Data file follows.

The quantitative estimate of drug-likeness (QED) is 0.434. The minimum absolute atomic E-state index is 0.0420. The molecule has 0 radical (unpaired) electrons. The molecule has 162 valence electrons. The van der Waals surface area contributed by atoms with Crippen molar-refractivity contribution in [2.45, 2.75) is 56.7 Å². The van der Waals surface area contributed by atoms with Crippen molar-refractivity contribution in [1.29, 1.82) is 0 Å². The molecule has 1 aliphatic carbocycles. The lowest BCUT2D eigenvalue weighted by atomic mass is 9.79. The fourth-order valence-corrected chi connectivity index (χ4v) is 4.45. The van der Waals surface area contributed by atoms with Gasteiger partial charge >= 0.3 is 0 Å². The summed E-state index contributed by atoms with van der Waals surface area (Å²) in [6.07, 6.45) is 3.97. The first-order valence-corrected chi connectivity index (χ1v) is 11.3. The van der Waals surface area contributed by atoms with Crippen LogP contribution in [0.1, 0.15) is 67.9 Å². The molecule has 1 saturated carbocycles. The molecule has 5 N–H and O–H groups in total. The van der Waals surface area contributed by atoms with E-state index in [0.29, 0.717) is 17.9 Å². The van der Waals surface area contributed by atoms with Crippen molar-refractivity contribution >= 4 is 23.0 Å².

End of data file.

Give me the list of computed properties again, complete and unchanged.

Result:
The quantitative estimate of drug-likeness (QED) is 0.434. The minimum absolute atomic E-state index is 0.0420. The molecule has 0 radical (unpaired) electrons. The molecule has 162 valence electrons. The van der Waals surface area contributed by atoms with Crippen molar-refractivity contribution in [2.45, 2.75) is 56.7 Å². The van der Waals surface area contributed by atoms with Crippen molar-refractivity contribution in [1.29, 1.82) is 0 Å². The molecule has 1 aliphatic carbocycles. The lowest BCUT2D eigenvalue weighted by atomic mass is 9.79. The fourth-order valence-corrected chi connectivity index (χ4v) is 4.45. The van der Waals surface area contributed by atoms with Gasteiger partial charge >= 0.3 is 0 Å². The summed E-state index contributed by atoms with van der Waals surface area (Å²) in [6.07, 6.45) is 3.97. The first-order valence-corrected chi connectivity index (χ1v) is 11.3. The van der Waals surface area contributed by atoms with Crippen LogP contribution in [0.1, 0.15) is 67.9 Å². The molecule has 1 saturated carbocycles. The molecule has 5 N–H and O–H groups in total. The van der Waals surface area contributed by atoms with E-state index in [0.29, 0.717) is 17.9 Å². The van der Waals surface area contributed by atoms with Crippen molar-refractivity contribution >= 4 is 23.0 Å².